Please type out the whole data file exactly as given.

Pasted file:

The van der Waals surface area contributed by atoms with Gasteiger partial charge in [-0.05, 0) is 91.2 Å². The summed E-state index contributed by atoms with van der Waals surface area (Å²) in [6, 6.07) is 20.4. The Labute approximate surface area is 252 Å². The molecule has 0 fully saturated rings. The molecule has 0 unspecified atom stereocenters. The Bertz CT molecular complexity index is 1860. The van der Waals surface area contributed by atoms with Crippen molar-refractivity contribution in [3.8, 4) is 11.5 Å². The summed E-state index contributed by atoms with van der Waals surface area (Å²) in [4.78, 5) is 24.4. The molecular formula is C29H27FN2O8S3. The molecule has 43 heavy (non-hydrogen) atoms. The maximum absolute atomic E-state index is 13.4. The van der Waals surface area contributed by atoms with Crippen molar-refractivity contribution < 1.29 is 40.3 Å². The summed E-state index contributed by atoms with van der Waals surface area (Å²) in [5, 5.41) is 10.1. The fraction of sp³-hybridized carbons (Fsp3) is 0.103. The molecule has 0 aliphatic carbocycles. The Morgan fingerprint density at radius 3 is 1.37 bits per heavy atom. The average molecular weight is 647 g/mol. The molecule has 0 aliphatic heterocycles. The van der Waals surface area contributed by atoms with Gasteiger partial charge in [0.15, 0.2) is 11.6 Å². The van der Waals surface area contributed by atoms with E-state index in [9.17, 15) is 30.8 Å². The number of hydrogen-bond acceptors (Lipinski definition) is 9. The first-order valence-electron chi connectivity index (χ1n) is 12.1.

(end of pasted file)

The van der Waals surface area contributed by atoms with Gasteiger partial charge in [-0.05, 0) is 91.2 Å². The summed E-state index contributed by atoms with van der Waals surface area (Å²) in [6, 6.07) is 20.4. The Labute approximate surface area is 252 Å². The molecule has 0 fully saturated rings. The molecule has 0 unspecified atom stereocenters. The Bertz CT molecular complexity index is 1860. The van der Waals surface area contributed by atoms with Crippen molar-refractivity contribution in [3.8, 4) is 11.5 Å². The summed E-state index contributed by atoms with van der Waals surface area (Å²) in [4.78, 5) is 24.4. The molecular formula is C29H27FN2O8S3. The molecule has 43 heavy (non-hydrogen) atoms. The maximum absolute atomic E-state index is 13.4. The van der Waals surface area contributed by atoms with Crippen molar-refractivity contribution < 1.29 is 40.3 Å². The summed E-state index contributed by atoms with van der Waals surface area (Å²) in [5, 5.41) is 10.1. The fraction of sp³-hybridized carbons (Fsp3) is 0.103. The molecule has 0 aliphatic carbocycles. The Morgan fingerprint density at radius 3 is 1.37 bits per heavy atom. The average molecular weight is 647 g/mol. The molecule has 0 aliphatic heterocycles. The van der Waals surface area contributed by atoms with Gasteiger partial charge in [0.15, 0.2) is 11.6 Å². The van der Waals surface area contributed by atoms with E-state index in [9.17, 15) is 30.8 Å². The number of hydrogen-bond acceptors (Lipinski definition) is 9. The first-order valence-electron chi connectivity index (χ1n) is 12.1.